My mother (AKA Grandma) came over to our house for her weekly Saturday gaming session this morning. While I was fixing us some drinks we were joined by my seven year old daughter (AKA Maddie) who started rummaging around our game cabinet and pulled out Enchanted Forest for us to play.
Enchanted Forest is a roll-and-move memory game where the object is to be the first to locate three special items to claim the kingdom. A deck of cards representing the objects is shuffled and placed on the castle space. The top card is turned face up and this is the object everyone is looking for.
Under each plastic tree is a picture of one of the special items. You roll two six-sided dice and move using each die separately. For example, if you roll a six and a four you can move six forward and four backwards or combine the scores to move a longer way in one direction. As you are moving around forest trails with lots of junctions, being able to split movement like this is very helpful. Once you land in the space adjacent to a tree you may look under the tree to see what item is hidden beneath it without letting the other players see.
If you roll doubles on the dice you get to use magic. Options for magic include changing the top card on the deck, moving closer to the castle, or moving to any unoccupied tree space. Once you have located the item that matches the face-up card you move to the castle to make your guess of where the item is. If you guess correctly you get to keep the item card and a new item card is turned over. If you guess incorrectly you are sent back to the starting village space on the other side of the board.
My strategy was to move around the board until I'd located about half of the available items and then race to the castle. At that point I didn't know where the item on the card was but hoped that either Maddie or Grandma would use magic at some point to change the top card to hinder me. Luckily for me they did, and the new card was one which I knew where it was located.
I was able to stay at the castle for two turns and chose successfully twice. After that I had to head back into the forest for more exploring. I did go on to win the game with 3 cards, Grandma came 2nd with 1 card and Maddie came third with 0 cards. This is a great game with fun elements of memory and bluff.
Next up I chose Poison. This is a card game where players are dealt hands of cards of three differently coloured potions of varying strength (red, blue and purple in values of 1, 2, 4, 5 & 7) and poison potions (green of value 4). Three large cauldron boards are placed in the middle and it is on to these boards the cards are played one at a time in clockwise order. Once a coloured card is played on to a board no other colours may be played on that particular cauldron board. However, poison cards may be played on any board. As soon as a card is played that takes the value of the cards on the cauldron over 13 then the player who played the card takes all the cards on the cauldron, leaving the card they played as the sole remaining card on the cauldron.
The game is played over as many rounds as there are players. At the end of a round the cards you have taken are scored. Now, the aim of the game is the be the person with the least points. If you have the most cards of all players in a particular colour then that colour is not scored against you. Otherwise you score one point for every card you have. Poison cards are worth two points. I quite enjoy this game and it's sad that this is the only play so far this year. Grandma took the win with 9 points, I came 2nd with 11 points, and Maddie (who took a while to understand the strategy) came 3rd with 25 points.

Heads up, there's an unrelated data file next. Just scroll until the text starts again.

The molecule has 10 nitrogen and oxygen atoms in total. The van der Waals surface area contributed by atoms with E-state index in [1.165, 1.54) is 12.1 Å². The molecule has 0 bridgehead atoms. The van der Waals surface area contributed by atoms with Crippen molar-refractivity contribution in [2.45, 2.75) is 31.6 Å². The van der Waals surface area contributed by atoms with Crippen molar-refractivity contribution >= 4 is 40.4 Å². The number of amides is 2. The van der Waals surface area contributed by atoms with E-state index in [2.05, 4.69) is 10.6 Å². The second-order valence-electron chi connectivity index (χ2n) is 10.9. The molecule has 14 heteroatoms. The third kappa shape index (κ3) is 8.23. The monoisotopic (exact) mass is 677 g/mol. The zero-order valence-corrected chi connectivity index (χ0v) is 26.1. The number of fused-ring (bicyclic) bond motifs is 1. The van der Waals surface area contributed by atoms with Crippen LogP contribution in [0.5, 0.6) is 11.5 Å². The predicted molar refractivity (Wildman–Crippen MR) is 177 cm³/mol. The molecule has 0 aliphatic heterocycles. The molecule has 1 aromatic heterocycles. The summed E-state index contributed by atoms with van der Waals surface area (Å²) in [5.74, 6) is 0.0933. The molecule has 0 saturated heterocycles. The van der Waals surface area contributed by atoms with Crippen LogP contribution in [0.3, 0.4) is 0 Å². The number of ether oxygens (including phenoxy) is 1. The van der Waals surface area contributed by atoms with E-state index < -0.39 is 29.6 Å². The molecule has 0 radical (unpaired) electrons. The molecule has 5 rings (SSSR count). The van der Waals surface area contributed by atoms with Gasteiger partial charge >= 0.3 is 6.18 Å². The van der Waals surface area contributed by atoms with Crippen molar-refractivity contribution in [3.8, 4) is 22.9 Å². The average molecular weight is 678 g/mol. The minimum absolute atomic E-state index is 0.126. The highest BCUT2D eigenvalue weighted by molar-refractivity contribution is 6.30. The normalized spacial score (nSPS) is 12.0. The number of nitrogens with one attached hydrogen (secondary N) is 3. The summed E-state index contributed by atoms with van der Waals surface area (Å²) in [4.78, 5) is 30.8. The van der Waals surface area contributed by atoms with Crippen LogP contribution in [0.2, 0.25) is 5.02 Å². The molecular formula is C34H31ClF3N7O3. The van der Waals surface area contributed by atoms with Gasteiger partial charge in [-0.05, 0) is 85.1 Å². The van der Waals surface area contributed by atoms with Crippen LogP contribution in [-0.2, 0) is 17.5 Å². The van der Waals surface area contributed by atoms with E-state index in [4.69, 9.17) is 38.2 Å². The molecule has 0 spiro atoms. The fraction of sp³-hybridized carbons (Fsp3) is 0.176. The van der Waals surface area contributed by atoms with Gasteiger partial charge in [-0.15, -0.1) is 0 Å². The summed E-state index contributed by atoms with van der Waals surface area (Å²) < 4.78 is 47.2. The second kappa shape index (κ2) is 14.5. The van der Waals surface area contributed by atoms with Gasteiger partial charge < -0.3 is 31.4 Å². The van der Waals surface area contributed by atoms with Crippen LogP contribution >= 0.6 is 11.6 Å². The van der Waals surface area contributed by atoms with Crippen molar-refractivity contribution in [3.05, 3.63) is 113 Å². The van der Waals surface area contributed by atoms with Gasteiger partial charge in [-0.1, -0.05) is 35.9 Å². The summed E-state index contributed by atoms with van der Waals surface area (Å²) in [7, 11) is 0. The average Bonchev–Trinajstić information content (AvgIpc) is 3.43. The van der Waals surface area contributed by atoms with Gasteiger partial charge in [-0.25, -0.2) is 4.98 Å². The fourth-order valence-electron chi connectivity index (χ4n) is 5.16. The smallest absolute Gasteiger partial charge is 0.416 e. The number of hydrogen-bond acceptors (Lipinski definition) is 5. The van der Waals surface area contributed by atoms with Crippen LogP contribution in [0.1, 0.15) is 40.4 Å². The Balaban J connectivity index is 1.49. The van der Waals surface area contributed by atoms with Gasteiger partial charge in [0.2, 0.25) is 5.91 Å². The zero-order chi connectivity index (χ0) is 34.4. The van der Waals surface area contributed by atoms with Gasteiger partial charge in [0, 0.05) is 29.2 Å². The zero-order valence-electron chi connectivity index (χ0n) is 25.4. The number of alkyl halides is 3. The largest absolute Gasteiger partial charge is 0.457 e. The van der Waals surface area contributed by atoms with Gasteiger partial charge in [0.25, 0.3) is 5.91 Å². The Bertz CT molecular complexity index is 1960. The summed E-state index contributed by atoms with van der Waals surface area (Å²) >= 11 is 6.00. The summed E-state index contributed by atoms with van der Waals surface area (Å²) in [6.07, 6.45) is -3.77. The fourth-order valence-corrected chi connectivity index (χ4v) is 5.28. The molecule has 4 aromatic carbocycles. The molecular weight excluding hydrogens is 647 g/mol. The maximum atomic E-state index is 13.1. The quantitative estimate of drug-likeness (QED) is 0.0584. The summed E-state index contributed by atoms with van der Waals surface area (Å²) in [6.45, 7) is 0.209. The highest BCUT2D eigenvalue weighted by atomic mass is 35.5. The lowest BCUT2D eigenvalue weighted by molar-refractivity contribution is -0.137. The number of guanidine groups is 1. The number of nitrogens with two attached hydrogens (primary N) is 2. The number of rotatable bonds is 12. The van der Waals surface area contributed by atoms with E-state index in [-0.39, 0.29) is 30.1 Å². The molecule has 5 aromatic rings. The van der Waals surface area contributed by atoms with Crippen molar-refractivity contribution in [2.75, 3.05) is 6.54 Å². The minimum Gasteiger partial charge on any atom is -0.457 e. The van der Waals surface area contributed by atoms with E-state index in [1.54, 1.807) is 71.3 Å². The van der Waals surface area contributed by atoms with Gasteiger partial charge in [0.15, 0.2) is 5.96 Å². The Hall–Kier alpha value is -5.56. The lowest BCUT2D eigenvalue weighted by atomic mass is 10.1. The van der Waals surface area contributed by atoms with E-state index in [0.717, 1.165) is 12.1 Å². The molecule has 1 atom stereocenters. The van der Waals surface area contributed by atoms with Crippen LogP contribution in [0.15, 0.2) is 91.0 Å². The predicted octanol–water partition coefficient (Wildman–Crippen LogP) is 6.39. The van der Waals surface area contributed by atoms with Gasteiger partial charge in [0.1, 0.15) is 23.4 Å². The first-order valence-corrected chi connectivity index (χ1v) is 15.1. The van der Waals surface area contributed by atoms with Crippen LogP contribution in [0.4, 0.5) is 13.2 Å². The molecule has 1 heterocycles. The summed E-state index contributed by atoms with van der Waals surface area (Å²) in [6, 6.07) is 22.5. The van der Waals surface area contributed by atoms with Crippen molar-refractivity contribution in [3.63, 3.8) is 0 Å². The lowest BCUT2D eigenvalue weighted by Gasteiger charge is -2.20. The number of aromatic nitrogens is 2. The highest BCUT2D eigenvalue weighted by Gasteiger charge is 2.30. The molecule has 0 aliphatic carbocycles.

Maddie then decided to do something else so that left Grandma and I looking for a two-player game. I chose The Downfall of Pompeii. This is a game which has as its theme the destruction of the Roman city of Pompeii in AD79. The game is played in two phases. In the first phase players populate the city with their people which are represented by little coloured wooded columns. I was black and Grandma was red. The second half of the game is triggered by the eruption of Mount Vesuvius and is where players then try to exit their people to safety through one of the many city gates. You score one point for every one of your pieces which exits the city.
The strategy of the first phase is obviously to try to get your people in the prime real estate close to the city gates. Being able to do this is determined by what cards you are dealt. Each card represents a building and you have four cards in your hand at any one time. Play a card and place one of your people into that building then redraw back to four cards.
The deck of cards is specially constructed at the start of the game and is randomly seeded with Omen cards and two AD79 cards. The way the deck is constructed the Omen and AD79 cards will appear at roughly certain times. The Omen cards allow you choose an opponent's piece and throw it into the 3D volcano on the board. The AD79 cards trigger the phases in the game.
Anyway, the second phase is probably the more interesting phase. This is when the lava starts to flow and you get to place lava tiles on parts of the city. What's really amusing is when you have the opportunity to place a lava tile on a space that is filled with your opponent's pieces. Into the volcano they go! It's also fun to block off city gates that your opponent's people are trying to exit from. As with any good European game your actions are limited and although you want to move all of your people each turn you may only choose two. You can almost hear the screams of fear and panic from your little wooden pieces as they flee through the city to the various gates while ash falls from the sky. Fun times :) . I went on to take the win with 15 points while Grandma came 2nd with 9 points.